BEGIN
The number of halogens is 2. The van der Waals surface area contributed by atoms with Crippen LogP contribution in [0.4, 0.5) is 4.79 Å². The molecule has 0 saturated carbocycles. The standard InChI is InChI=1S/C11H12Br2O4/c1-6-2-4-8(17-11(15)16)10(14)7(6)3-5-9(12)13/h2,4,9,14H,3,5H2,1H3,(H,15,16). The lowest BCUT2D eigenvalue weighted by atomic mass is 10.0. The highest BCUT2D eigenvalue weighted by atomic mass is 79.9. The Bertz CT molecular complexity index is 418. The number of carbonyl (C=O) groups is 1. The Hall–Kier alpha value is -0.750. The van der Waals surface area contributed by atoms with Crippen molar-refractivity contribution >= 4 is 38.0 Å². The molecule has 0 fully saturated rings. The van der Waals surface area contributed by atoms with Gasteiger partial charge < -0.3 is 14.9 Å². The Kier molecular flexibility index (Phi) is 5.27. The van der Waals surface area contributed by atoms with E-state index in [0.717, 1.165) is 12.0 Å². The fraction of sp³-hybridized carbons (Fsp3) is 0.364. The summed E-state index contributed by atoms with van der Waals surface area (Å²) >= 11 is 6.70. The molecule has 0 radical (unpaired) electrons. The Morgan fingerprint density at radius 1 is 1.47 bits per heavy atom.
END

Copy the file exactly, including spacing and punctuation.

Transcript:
The number of halogens is 2. The van der Waals surface area contributed by atoms with Crippen LogP contribution in [0.4, 0.5) is 4.79 Å². The molecule has 0 saturated carbocycles. The standard InChI is InChI=1S/C11H12Br2O4/c1-6-2-4-8(17-11(15)16)10(14)7(6)3-5-9(12)13/h2,4,9,14H,3,5H2,1H3,(H,15,16). The lowest BCUT2D eigenvalue weighted by atomic mass is 10.0. The highest BCUT2D eigenvalue weighted by atomic mass is 79.9. The Bertz CT molecular complexity index is 418. The number of carbonyl (C=O) groups is 1. The Hall–Kier alpha value is -0.750. The van der Waals surface area contributed by atoms with Crippen molar-refractivity contribution >= 4 is 38.0 Å². The molecule has 0 fully saturated rings. The van der Waals surface area contributed by atoms with Gasteiger partial charge < -0.3 is 14.9 Å². The Kier molecular flexibility index (Phi) is 5.27. The van der Waals surface area contributed by atoms with E-state index in [0.717, 1.165) is 12.0 Å². The fraction of sp³-hybridized carbons (Fsp3) is 0.364. The summed E-state index contributed by atoms with van der Waals surface area (Å²) >= 11 is 6.70. The molecule has 0 radical (unpaired) electrons. The Morgan fingerprint density at radius 1 is 1.47 bits per heavy atom.